O'Brien: I was highly motivated though because I didn't go to the Olympic Games in 1992. So, I wanted another championship. I was injured most of the season. I had a stress fracture in my pubic bone, nobody knew what it was, they couldn't diagnose it 'til way later, so I was in constant pain. But, I was fairly fit. I didn't do much training two weeks, three weeks - up until the actual competition. I managed to get through it. I think it was just that the crowd was so outstanding there. The German crowd, at 10 o'clock in the morning, the place was full until they shut it down at night. I had a couple of good events on the first day, and then on the second day the pole vault carried me through. Stuttgart was a beautiful stadium. It was the kind of stadium that when we walked into it, you were happy you were in that competition.

Q: And then the third title in Gothenburg, Sweden...talk about that.

O'Brien: Sweden was high stress for me because I was going for my 3rd world championship. The night before I competed, I saw a sports psychologist and we did some breathing techniques and try to get a little more relaxed. The next day I woke up and I was flat. I didn't run very fast, I didn't run very far, my shot put wasn't very good. I really didn't wake up and become aggressive until the 4th event in the high jump, but then I managed 2.13 and then I was on my way. Luckily, the competition wasn't so strong that year and I managed to win with 8600 points. I probably could have scored 8700 running a little faster 1500 meters, but again, the event that hurt me the most in 1992 by not making the Olympic team carried me through, the pole vault. I vaulted 5.20. Every year I think you improve in the javelin. So, two out of the final three events became my strongest at the end of my career.

Q: And then let's move on to 1996, now you really had to make that Olympic team and get the Olympic gold.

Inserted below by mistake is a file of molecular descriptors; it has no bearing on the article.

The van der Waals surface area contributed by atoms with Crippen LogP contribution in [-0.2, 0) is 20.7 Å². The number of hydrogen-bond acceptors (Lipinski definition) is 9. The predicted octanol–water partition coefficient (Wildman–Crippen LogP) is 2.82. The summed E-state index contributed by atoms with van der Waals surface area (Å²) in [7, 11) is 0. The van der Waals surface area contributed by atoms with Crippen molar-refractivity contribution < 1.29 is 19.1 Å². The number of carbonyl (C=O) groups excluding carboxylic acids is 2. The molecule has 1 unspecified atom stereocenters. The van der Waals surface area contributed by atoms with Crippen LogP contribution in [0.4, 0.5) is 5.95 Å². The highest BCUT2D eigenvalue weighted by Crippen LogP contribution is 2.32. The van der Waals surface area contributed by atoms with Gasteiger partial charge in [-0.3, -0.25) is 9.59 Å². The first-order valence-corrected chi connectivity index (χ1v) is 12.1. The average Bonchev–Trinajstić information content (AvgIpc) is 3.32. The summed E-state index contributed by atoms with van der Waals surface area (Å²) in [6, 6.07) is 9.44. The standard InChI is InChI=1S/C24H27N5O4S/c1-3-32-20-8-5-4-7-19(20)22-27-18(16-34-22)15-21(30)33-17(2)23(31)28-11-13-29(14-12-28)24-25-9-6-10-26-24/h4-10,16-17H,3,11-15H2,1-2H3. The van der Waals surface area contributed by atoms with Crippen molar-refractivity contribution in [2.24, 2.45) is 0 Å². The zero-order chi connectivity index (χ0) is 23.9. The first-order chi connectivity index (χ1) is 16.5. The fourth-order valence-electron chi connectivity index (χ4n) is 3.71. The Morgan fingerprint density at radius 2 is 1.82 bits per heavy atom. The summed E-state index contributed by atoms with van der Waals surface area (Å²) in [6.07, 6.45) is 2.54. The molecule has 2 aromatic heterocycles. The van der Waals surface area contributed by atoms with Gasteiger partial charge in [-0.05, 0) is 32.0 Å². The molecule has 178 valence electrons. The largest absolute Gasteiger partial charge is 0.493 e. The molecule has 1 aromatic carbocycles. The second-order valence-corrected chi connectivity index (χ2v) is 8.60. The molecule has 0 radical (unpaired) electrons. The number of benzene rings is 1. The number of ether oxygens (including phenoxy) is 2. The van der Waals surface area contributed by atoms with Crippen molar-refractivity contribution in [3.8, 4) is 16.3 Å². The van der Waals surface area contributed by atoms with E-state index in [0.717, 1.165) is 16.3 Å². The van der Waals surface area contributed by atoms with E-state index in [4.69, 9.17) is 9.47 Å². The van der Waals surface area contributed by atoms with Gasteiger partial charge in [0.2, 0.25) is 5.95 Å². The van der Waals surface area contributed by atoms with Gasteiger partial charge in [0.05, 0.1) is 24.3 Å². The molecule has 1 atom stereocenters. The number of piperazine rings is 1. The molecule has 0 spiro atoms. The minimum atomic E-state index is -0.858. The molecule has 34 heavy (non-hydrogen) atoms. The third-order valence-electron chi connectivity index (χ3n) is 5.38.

O'Brien: You know making the Olympic team for me was fairly easy. Although you know a lot of people felt pressure around me - my coaches and my training mates. I was very prepared going into the Olympic Trials. I knew it wasn't going to take a huge effort from me to make that Olympic team, but I concentrated on the pole vault a lot that year and the years prior to that, just to become a better pole vaulter. This is an interesting story. I didn't know this until afterwards. At the Olympic Trials in 1996, as I was walking out to the pole vault area, they showed my miss on the Jumbotron. I didn't see it, but my coaches saw it and they thought I saw it. It probably wouldn't have affected me. We did a lot of things that year going into the Trials because I knew I'd be asked a lot of questions, so I addressed the pole vault as often as I could. I watched video of it, so when I got to the Trials it wasn't a shock for me to talk about it. It wasn't a shock for me to see it, to deal with it. So I just desensitized myself to the fact that it was going to be a very common question. I was scheduled to come in at 4-meters-60 and at the last second, there was only one jumper, I think it was Steve Fritz, who was at 4.40 and I said, 'I'll come in." I got up, I ran down the runway and made the opening height which basically put me on the Olympic team. The press corps came running out to the field. It was like I beat them to the punch. Everyone was like 'he made it, he made it." It was the height of the pressure just left completely. The stadium and everyone was like "whew, okay" and we were off to the Olympic Games. At the Olympic Games, I was so fit that I went in just to not make any mistakes. It was my competition to win or lose and I was very consistent. After the meet was over, my coach and I looked and said, "wow, okay, okay, okay, not bad, not bad" and we got through on a very average decathlon winning the Olympic Gold medal.